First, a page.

Sunday, April 8, 2012

D is for Decisions – April 2012 Blogging from A to Z Challenge

I hate decisions. I don't mean just the big ones like, should I leave one job and go to another (apparently better) one. Those I can work through logically even if, due to factors beyond my control, those decisions turn out not to be the best. I mean the day-to-day decisions. Unless I'm “in a mood for” something or someone requests something specific, I hate deciding what to make for dinner, what restaurant to go to (unless a Chinese buffet is an option), which brand and/or size of a product to buy, etc. . . . I rarely care what kind or color of furniture I have except that I want it to be comfortable and not too fussy, and overly ornate window dressings tend to irritate me. I don't even care what color a room is as long as it's not vile. I don't even care what kind or color my car is as long as it is reliable, not too much of an eyesore, and doesn't invite the police to stop me.

On a personal level, once I find a style of clothes I like, I'm prone to stick with them until they're woefully outdated. Even among those limited styles, my color palette is somewhat limited as I tend toward black, blues, and the occasional maroon or purple. Nor am I the type to fuss and worry about my hair – I believe that simple is best. Just cut it where I can comb it and go. I never learned how to do all the elaborate things that others do with their hair. This part is rather odd, as I grew up with a mother who loved to go to the hairdresser and my oldest sister is one of those “never a hair out of place” people. I honestly believe that she has shampooed her own hair far less times than she has had it shampooed by someone else. The frugal side of me rails about that type of primping.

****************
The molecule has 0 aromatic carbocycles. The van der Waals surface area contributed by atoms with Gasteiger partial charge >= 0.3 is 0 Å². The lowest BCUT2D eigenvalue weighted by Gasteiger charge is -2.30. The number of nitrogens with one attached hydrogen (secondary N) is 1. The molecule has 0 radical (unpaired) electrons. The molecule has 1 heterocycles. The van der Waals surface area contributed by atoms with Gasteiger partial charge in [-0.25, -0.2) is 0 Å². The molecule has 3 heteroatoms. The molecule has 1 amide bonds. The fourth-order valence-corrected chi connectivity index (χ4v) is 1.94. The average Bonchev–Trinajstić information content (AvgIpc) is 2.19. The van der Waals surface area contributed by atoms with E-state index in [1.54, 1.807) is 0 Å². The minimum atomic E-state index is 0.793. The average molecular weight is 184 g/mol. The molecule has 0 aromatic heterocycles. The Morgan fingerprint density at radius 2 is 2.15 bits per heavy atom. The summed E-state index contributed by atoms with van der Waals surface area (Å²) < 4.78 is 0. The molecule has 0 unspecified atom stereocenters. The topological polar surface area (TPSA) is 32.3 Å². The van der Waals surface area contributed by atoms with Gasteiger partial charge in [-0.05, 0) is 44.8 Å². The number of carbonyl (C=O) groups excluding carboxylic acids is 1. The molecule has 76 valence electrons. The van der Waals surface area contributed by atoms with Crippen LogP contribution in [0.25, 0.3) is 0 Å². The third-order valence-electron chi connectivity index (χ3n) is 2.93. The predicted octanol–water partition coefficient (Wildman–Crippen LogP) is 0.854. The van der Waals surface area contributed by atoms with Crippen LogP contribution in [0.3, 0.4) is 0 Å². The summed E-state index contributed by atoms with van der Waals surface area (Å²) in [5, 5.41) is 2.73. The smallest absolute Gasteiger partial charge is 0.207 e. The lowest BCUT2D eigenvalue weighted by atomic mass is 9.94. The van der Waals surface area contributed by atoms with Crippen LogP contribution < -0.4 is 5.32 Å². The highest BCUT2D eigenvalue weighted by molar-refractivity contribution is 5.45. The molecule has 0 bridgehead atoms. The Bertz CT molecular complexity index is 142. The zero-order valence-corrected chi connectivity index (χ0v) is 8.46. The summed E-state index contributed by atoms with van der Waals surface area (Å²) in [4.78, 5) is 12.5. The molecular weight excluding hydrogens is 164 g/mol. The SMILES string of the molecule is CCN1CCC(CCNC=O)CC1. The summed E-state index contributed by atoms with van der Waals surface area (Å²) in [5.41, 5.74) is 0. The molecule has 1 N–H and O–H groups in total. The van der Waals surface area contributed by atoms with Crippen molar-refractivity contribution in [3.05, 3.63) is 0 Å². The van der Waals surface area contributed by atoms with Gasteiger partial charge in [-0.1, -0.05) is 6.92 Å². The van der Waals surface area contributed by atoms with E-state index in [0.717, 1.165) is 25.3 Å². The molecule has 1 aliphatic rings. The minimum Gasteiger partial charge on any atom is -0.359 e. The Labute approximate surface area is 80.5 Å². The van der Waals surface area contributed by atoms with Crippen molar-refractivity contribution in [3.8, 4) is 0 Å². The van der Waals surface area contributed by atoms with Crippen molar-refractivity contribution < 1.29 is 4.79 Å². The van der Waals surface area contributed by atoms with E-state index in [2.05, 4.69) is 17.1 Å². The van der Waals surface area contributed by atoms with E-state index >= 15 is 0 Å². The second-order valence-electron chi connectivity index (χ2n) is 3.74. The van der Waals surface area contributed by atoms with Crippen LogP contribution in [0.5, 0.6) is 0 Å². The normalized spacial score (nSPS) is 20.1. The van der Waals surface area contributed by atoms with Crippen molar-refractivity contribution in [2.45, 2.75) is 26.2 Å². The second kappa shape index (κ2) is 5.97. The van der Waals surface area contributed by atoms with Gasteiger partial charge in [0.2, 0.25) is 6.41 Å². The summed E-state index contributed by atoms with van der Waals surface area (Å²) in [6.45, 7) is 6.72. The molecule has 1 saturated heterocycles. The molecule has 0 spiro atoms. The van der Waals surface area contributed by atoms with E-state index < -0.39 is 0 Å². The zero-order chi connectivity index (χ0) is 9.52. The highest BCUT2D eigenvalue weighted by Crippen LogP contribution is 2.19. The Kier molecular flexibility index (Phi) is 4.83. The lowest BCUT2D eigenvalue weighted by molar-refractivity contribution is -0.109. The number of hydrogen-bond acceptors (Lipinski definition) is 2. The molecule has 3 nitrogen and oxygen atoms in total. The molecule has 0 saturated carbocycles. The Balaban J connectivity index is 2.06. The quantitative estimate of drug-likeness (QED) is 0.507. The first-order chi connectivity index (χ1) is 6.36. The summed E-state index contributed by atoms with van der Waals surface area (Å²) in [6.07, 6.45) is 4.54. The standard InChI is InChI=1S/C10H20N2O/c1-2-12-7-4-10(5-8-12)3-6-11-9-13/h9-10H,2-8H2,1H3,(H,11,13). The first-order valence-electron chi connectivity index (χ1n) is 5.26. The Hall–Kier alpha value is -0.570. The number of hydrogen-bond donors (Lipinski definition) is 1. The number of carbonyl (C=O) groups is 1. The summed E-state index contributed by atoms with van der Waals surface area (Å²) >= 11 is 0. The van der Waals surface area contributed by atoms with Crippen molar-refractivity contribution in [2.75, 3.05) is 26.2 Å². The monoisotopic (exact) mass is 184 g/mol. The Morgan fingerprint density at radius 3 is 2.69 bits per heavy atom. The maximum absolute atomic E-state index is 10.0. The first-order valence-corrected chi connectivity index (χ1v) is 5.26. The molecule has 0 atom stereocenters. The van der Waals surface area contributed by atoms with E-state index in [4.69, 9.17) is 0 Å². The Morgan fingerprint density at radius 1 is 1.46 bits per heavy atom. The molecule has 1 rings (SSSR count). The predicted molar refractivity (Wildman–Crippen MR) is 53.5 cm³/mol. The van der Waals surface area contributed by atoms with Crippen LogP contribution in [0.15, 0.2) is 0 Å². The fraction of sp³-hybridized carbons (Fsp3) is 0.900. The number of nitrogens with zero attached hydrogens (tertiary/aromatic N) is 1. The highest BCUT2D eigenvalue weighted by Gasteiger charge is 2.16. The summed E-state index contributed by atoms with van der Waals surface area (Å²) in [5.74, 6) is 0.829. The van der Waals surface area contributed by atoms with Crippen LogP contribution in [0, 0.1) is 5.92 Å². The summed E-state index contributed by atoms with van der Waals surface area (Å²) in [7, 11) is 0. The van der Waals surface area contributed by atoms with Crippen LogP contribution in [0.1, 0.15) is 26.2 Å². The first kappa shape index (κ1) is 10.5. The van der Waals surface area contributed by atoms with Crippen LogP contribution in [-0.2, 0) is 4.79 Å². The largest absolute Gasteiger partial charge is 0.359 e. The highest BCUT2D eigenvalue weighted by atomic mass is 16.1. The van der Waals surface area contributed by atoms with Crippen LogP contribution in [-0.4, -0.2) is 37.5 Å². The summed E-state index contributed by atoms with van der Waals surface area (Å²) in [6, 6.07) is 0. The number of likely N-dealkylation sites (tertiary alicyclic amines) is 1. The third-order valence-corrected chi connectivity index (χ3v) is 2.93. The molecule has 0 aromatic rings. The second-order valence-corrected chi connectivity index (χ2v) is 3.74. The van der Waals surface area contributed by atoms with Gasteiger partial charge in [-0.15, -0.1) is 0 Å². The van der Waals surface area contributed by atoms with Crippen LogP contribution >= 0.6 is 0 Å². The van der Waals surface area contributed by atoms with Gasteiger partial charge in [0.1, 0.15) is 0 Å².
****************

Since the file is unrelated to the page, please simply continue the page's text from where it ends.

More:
I think I've always disliked decisions because I've always worried about how those decisions might affect others. I used to worry about every word I wrote lest I should offend someone. I even censored my own journals, when I wrote them, in case someone read them and was offended. Then, recently, I realized that most people really don't give a damn about what I say, and of the ones who do, most of them don't censor their opinions to avoid upsetting me.

This realization has made it easier for me to openly express my more “unpopular” views such as atheism and other topics on which I disagree with many people I know. I guess that means I don't dislike decisions so much any more.

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